The notes in this file have been supplemented with my own research and have not been fact-checked. I make no guarantees and this article should not be used as a reputable source of information. These are simply my notes that I took during the event.
🔎 General Mushroom Hunting Notes
There are three main categories of mushrooms: Gilled, Polypore, and Hydnoid (teeth).
Small, typical-looking brown mushrooms that grow from the ground are not typically edible.
When mushroom hunting, be sure to bring paper bags or wax paper to separate the mushrooms. Do not store an assortment of mushrooms together, in case you mix them up or later realize that they were not what you initially identified them as.
Mushrooms should be picked young, as some will become home to maggots as they get older.
You should eat what you find on the same day you harvest it. If you can’t, store in a bag, in a bowl of ice water, in the fridge, for up to 3 days.
When eating something you harvested in the wild, always keep one separate. If something goes wrong and you get sick, bring this leftover mushroom to the hospital with you.
You can die from swallowing the wrong mushroom, but not from tasting it. Putting a piece in your mouth, then spitting it out and rinsing your mouth with water is an important method of identification.
If you find wood with strange white lines or patches, these are mushrooms waiting to happen! Mark down the location and come back to visit after a rainfall.
The best time to hunt for mushrooms is a couple of days after it rains.
If you find a mushroom that you want, harvest it immediately. If you give it a couple more days to grow, something else in the forest will eat it before you do.
Search for disturbed areas with lots of dead logs with the bark still on. If you find dead logs, but all stripped of bark, then you probably won’t find many mushrooms.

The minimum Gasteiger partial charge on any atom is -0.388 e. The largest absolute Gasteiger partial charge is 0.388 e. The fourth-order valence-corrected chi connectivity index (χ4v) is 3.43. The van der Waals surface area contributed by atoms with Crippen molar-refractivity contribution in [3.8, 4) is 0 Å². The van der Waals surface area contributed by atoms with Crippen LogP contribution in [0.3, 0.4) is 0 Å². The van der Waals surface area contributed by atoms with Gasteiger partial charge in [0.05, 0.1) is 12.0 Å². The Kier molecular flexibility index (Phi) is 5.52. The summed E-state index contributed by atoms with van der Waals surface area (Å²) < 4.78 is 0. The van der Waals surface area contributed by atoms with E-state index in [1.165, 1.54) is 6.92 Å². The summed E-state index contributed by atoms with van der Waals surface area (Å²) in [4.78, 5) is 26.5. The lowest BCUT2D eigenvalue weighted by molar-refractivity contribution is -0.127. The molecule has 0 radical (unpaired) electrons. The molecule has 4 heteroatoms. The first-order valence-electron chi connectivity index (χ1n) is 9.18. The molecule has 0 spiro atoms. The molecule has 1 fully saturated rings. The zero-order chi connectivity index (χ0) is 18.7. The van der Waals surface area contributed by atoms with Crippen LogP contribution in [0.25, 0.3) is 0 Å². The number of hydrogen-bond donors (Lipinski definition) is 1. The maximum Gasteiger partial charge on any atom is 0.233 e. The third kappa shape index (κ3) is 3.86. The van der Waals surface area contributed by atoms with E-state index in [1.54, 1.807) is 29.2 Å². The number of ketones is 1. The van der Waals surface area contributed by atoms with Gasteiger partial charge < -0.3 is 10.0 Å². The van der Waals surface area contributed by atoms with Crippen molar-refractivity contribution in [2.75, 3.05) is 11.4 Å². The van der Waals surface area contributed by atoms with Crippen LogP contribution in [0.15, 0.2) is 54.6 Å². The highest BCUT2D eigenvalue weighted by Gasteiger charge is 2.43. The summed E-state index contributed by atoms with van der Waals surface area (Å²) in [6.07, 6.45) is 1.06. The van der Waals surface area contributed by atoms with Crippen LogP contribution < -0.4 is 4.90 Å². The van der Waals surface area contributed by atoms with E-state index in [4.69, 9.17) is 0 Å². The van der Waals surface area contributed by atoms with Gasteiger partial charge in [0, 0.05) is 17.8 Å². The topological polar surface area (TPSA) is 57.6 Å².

Birch trees are excellent mushroom hosts
When trying to identify a cluster of mushrooms, look for two very close together, one growing above the other. The bottom mushroom is likely to contain a spore print on its cap of the one growing above it.
Perennial polypores have rings on their top sides, similar to trees.
Mushrooms can be “planted” either through pieces of mushroom, or through spore prints. The spores on a spore print can be viable for up to three years.
📔 Specific Mushrooms
Can be found on standing trees or downed logs of hardwood
Colour should be white, the browner they get the less suitable they are for eating
Wavy edge, little to no stem (younger ones may appear to have more stem)
Smells like licorice
Angel Wing Mushroom (Pleurocybella porrigens)
Considered poisonous (deadly)
Grows on dead coniferous logs
Not as thick or beige/brown as oyster mushrooms
Red-banded polypore also smells like licorice
Enoki Velvet Foot
Can be found nearly year-round, even in February
Should be orange, with a slightly velvety stem
When they’re young, should be gooey. Can still be a little gooey when perfect for harvesting
Don’t harvest before stem is velvety to the touch
Grows in colonies
Turns red and entirely velvety when old
Galerina marginata: categorized as a “little brown mushroom” that should not be eaten (poisonous). When young, these mushrooms have a cap “ring” on their stem.
Should be entirely white, no brown or black spots
Brown puffballs are either too old, or poisonous.
Before consumption, cut each mushroom in half to ensure there are no brown or black spots. It should be 100% white all the way through. If you find a small black spot in the centre, it’s no good.
Some Amanita species can look similar at a young age.
Chicken of the Woods
Grows on trees
Top should be orange, underside should be white or yellow
Will likely grow back year after year in the same spot
Jack-O-Lantern Mushroom (Omphalotus olearius): similar-looking but has gills. Poisonous, but easy to distinguish.
Velvet-top fungus (Phaeolus schweinitzii): similar-looking, but tough and hard. Not edible, but not poisonous.
Hen of the Woods: not visually similar, but has a similar name. Also edible.
Tiny, barely-visible pores
Should be soft and pliable when harvested
Dry in the sun spore-side up
Used as a tea, not a food
Similar look-alikes have much larger, more distinct pores and striped tops